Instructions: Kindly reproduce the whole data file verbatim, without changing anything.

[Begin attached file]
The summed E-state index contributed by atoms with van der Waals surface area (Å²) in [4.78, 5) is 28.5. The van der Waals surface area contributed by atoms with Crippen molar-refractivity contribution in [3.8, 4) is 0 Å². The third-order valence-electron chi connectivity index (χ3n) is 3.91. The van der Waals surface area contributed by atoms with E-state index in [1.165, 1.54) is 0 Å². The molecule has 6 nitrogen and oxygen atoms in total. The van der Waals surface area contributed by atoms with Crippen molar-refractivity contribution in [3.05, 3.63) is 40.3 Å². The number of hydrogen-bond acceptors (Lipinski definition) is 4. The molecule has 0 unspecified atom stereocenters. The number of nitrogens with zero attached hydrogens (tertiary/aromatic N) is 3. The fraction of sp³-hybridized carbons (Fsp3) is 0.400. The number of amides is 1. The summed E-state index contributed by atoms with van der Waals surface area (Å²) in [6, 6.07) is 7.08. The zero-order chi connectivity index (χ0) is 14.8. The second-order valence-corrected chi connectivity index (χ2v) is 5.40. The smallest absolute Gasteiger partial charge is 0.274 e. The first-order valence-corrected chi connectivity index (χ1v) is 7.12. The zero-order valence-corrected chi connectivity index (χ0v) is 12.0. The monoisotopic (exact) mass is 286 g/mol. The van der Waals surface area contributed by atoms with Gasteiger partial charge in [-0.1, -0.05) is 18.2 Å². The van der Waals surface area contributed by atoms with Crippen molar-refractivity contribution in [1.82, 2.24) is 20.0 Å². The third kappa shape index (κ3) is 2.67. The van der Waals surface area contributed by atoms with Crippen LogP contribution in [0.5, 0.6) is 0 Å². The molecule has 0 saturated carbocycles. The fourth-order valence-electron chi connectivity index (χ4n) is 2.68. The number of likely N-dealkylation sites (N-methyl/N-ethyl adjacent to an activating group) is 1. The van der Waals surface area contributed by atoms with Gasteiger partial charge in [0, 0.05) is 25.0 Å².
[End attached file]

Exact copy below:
The summed E-state index contributed by atoms with van der Waals surface area (Å²) in [4.78, 5) is 28.5. The van der Waals surface area contributed by atoms with Crippen molar-refractivity contribution in [3.8, 4) is 0 Å². The third-order valence-electron chi connectivity index (χ3n) is 3.91. The van der Waals surface area contributed by atoms with E-state index in [1.165, 1.54) is 0 Å². The molecule has 6 nitrogen and oxygen atoms in total. The van der Waals surface area contributed by atoms with Crippen molar-refractivity contribution in [3.05, 3.63) is 40.3 Å². The number of hydrogen-bond acceptors (Lipinski definition) is 4. The molecule has 0 unspecified atom stereocenters. The number of nitrogens with zero attached hydrogens (tertiary/aromatic N) is 3. The fraction of sp³-hybridized carbons (Fsp3) is 0.400. The number of amides is 1. The summed E-state index contributed by atoms with van der Waals surface area (Å²) in [6, 6.07) is 7.08. The zero-order chi connectivity index (χ0) is 14.8. The second-order valence-corrected chi connectivity index (χ2v) is 5.40. The smallest absolute Gasteiger partial charge is 0.274 e. The first-order valence-corrected chi connectivity index (χ1v) is 7.12. The zero-order valence-corrected chi connectivity index (χ0v) is 12.0. The monoisotopic (exact) mass is 286 g/mol. The van der Waals surface area contributed by atoms with Gasteiger partial charge in [-0.1, -0.05) is 18.2 Å². The van der Waals surface area contributed by atoms with Crippen molar-refractivity contribution in [1.82, 2.24) is 20.0 Å². The third kappa shape index (κ3) is 2.67. The van der Waals surface area contributed by atoms with Crippen LogP contribution in [0.5, 0.6) is 0 Å². The molecule has 0 saturated carbocycles. The fourth-order valence-electron chi connectivity index (χ4n) is 2.68. The number of likely N-dealkylation sites (N-methyl/N-ethyl adjacent to an activating group) is 1. The van der Waals surface area contributed by atoms with Gasteiger partial charge in [0, 0.05) is 25.0 Å².